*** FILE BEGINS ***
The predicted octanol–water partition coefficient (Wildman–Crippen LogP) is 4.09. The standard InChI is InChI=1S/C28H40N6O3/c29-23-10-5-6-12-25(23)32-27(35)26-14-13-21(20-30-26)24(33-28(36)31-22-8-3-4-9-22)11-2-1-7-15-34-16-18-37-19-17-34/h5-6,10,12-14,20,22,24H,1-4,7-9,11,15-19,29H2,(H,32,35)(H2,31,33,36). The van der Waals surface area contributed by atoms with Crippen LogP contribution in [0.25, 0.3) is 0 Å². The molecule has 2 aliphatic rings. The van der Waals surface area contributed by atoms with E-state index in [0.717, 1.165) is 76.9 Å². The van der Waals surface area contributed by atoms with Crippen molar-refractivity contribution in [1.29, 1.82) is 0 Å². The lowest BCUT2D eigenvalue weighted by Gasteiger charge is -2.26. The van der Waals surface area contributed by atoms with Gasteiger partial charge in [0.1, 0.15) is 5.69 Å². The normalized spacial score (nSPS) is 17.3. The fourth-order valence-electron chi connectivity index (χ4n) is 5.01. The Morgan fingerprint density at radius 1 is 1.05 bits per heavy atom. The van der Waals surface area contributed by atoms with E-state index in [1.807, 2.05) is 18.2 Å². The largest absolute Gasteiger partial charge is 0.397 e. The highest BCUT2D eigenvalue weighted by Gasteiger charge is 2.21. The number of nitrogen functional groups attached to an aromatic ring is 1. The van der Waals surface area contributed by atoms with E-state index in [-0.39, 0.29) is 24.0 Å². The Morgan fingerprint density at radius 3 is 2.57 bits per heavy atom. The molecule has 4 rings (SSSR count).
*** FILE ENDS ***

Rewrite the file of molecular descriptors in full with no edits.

The predicted octanol–water partition coefficient (Wildman–Crippen LogP) is 4.09. The standard InChI is InChI=1S/C28H40N6O3/c29-23-10-5-6-12-25(23)32-27(35)26-14-13-21(20-30-26)24(33-28(36)31-22-8-3-4-9-22)11-2-1-7-15-34-16-18-37-19-17-34/h5-6,10,12-14,20,22,24H,1-4,7-9,11,15-19,29H2,(H,32,35)(H2,31,33,36). The van der Waals surface area contributed by atoms with Crippen LogP contribution in [0.25, 0.3) is 0 Å². The molecule has 2 aliphatic rings. The van der Waals surface area contributed by atoms with E-state index in [0.717, 1.165) is 76.9 Å². The van der Waals surface area contributed by atoms with Crippen molar-refractivity contribution in [1.29, 1.82) is 0 Å². The lowest BCUT2D eigenvalue weighted by Gasteiger charge is -2.26. The van der Waals surface area contributed by atoms with Gasteiger partial charge in [0.1, 0.15) is 5.69 Å². The normalized spacial score (nSPS) is 17.3. The fourth-order valence-electron chi connectivity index (χ4n) is 5.01. The Morgan fingerprint density at radius 1 is 1.05 bits per heavy atom. The van der Waals surface area contributed by atoms with E-state index in [1.807, 2.05) is 18.2 Å². The largest absolute Gasteiger partial charge is 0.397 e. The highest BCUT2D eigenvalue weighted by Gasteiger charge is 2.21. The number of nitrogen functional groups attached to an aromatic ring is 1. The van der Waals surface area contributed by atoms with E-state index in [-0.39, 0.29) is 24.0 Å². The Morgan fingerprint density at radius 3 is 2.57 bits per heavy atom. The molecule has 4 rings (SSSR count).